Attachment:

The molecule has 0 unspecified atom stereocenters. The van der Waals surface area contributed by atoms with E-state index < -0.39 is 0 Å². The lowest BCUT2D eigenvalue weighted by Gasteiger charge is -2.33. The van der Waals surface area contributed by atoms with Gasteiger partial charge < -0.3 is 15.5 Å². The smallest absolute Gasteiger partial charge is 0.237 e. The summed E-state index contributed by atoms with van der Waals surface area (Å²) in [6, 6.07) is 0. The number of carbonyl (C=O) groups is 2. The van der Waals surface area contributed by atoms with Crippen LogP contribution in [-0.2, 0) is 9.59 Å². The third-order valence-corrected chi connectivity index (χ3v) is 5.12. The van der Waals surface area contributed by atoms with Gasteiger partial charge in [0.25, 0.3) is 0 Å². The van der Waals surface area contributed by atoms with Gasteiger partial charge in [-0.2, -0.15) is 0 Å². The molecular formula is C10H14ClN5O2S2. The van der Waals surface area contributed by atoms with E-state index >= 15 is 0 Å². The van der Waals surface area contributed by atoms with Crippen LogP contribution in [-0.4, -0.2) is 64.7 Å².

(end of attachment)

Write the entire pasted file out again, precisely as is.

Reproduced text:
The molecule has 0 unspecified atom stereocenters. The van der Waals surface area contributed by atoms with E-state index < -0.39 is 0 Å². The lowest BCUT2D eigenvalue weighted by Gasteiger charge is -2.33. The van der Waals surface area contributed by atoms with Gasteiger partial charge < -0.3 is 15.5 Å². The smallest absolute Gasteiger partial charge is 0.237 e. The summed E-state index contributed by atoms with van der Waals surface area (Å²) in [6, 6.07) is 0. The number of carbonyl (C=O) groups is 2. The van der Waals surface area contributed by atoms with Crippen LogP contribution in [-0.2, 0) is 9.59 Å². The third-order valence-corrected chi connectivity index (χ3v) is 5.12. The van der Waals surface area contributed by atoms with Gasteiger partial charge in [0.25, 0.3) is 0 Å². The van der Waals surface area contributed by atoms with Gasteiger partial charge in [-0.2, -0.15) is 0 Å². The molecular formula is C10H14ClN5O2S2. The van der Waals surface area contributed by atoms with E-state index >= 15 is 0 Å². The van der Waals surface area contributed by atoms with Crippen LogP contribution in [-0.4, -0.2) is 64.7 Å².